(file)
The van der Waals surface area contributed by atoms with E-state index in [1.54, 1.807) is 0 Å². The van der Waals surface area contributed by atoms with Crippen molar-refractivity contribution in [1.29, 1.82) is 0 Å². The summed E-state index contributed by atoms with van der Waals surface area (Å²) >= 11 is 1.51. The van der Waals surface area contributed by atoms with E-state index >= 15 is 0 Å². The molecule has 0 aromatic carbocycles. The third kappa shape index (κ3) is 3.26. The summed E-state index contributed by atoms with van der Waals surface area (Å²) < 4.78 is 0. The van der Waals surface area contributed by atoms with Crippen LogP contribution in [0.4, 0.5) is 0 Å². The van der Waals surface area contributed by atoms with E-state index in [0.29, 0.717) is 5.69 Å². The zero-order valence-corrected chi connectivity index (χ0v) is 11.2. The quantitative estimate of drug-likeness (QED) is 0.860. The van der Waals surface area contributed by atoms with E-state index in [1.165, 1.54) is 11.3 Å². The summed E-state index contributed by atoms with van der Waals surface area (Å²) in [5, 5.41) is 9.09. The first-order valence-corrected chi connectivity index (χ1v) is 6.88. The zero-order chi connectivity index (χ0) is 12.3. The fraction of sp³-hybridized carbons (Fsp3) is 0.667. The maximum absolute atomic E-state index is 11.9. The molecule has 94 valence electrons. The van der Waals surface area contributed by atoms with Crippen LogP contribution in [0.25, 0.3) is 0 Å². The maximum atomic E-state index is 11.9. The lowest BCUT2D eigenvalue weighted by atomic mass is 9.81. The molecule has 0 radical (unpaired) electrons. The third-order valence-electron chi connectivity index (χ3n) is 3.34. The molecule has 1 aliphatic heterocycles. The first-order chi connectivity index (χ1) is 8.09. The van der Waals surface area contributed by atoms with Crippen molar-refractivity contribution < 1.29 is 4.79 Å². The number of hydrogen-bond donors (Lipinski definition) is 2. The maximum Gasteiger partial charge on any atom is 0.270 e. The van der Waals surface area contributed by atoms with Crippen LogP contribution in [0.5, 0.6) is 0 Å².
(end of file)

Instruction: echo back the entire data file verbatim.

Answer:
The van der Waals surface area contributed by atoms with E-state index in [1.54, 1.807) is 0 Å². The van der Waals surface area contributed by atoms with Crippen molar-refractivity contribution in [1.29, 1.82) is 0 Å². The summed E-state index contributed by atoms with van der Waals surface area (Å²) >= 11 is 1.51. The van der Waals surface area contributed by atoms with E-state index >= 15 is 0 Å². The molecule has 0 aromatic carbocycles. The third kappa shape index (κ3) is 3.26. The summed E-state index contributed by atoms with van der Waals surface area (Å²) < 4.78 is 0. The van der Waals surface area contributed by atoms with Crippen LogP contribution in [0.4, 0.5) is 0 Å². The van der Waals surface area contributed by atoms with E-state index in [0.29, 0.717) is 5.69 Å². The zero-order valence-corrected chi connectivity index (χ0v) is 11.2. The quantitative estimate of drug-likeness (QED) is 0.860. The van der Waals surface area contributed by atoms with E-state index in [1.165, 1.54) is 11.3 Å². The summed E-state index contributed by atoms with van der Waals surface area (Å²) in [5, 5.41) is 9.09. The first-order valence-corrected chi connectivity index (χ1v) is 6.88. The zero-order chi connectivity index (χ0) is 12.3. The fraction of sp³-hybridized carbons (Fsp3) is 0.667. The maximum absolute atomic E-state index is 11.9. The molecule has 94 valence electrons. The van der Waals surface area contributed by atoms with Crippen LogP contribution in [0.25, 0.3) is 0 Å². The maximum atomic E-state index is 11.9. The lowest BCUT2D eigenvalue weighted by atomic mass is 9.81. The molecule has 0 radical (unpaired) electrons. The third-order valence-electron chi connectivity index (χ3n) is 3.34. The molecule has 1 aliphatic heterocycles. The first-order chi connectivity index (χ1) is 8.09. The van der Waals surface area contributed by atoms with Crippen molar-refractivity contribution < 1.29 is 4.79 Å². The number of hydrogen-bond donors (Lipinski definition) is 2. The maximum Gasteiger partial charge on any atom is 0.270 e. The van der Waals surface area contributed by atoms with Crippen LogP contribution in [0.5, 0.6) is 0 Å².